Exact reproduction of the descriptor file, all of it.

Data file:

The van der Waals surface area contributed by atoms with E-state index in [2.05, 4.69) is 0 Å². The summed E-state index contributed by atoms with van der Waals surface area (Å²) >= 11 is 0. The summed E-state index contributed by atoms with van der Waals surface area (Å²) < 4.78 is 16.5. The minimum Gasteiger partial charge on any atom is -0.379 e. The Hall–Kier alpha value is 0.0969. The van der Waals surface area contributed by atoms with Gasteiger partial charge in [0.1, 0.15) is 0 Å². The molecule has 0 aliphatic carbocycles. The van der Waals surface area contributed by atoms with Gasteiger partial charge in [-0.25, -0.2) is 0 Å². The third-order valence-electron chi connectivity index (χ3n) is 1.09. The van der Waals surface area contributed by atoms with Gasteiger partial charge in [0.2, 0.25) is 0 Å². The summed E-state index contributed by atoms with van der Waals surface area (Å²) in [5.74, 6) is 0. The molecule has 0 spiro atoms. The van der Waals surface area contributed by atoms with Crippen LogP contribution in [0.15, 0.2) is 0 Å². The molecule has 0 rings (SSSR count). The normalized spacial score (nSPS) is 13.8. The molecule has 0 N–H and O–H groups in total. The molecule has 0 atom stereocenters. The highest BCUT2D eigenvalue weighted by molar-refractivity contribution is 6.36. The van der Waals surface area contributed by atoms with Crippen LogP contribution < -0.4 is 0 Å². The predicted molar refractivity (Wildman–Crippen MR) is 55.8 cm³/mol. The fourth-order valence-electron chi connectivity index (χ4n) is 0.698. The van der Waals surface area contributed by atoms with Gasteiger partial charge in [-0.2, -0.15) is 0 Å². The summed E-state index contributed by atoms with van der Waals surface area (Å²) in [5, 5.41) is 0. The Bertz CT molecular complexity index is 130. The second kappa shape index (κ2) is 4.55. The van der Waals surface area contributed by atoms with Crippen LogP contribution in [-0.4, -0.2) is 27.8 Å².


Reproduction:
The van der Waals surface area contributed by atoms with E-state index in [2.05, 4.69) is 0 Å². The summed E-state index contributed by atoms with van der Waals surface area (Å²) >= 11 is 0. The summed E-state index contributed by atoms with van der Waals surface area (Å²) < 4.78 is 16.5. The minimum Gasteiger partial charge on any atom is -0.379 e. The Hall–Kier alpha value is 0.0969. The van der Waals surface area contributed by atoms with Gasteiger partial charge in [0.1, 0.15) is 0 Å². The molecule has 0 aliphatic carbocycles. The van der Waals surface area contributed by atoms with Gasteiger partial charge in [-0.25, -0.2) is 0 Å². The third-order valence-electron chi connectivity index (χ3n) is 1.09. The van der Waals surface area contributed by atoms with Gasteiger partial charge in [0.2, 0.25) is 0 Å². The summed E-state index contributed by atoms with van der Waals surface area (Å²) in [5.74, 6) is 0. The molecule has 0 spiro atoms. The van der Waals surface area contributed by atoms with Crippen LogP contribution in [0.15, 0.2) is 0 Å². The molecule has 0 rings (SSSR count). The normalized spacial score (nSPS) is 13.8. The molecule has 0 N–H and O–H groups in total. The molecule has 0 atom stereocenters. The highest BCUT2D eigenvalue weighted by molar-refractivity contribution is 6.36. The van der Waals surface area contributed by atoms with Crippen LogP contribution < -0.4 is 0 Å². The predicted molar refractivity (Wildman–Crippen MR) is 55.8 cm³/mol. The fourth-order valence-electron chi connectivity index (χ4n) is 0.698. The van der Waals surface area contributed by atoms with Gasteiger partial charge in [-0.2, -0.15) is 0 Å². The summed E-state index contributed by atoms with van der Waals surface area (Å²) in [5, 5.41) is 0. The Bertz CT molecular complexity index is 130. The second kappa shape index (κ2) is 4.55. The van der Waals surface area contributed by atoms with Crippen LogP contribution in [-0.4, -0.2) is 27.8 Å².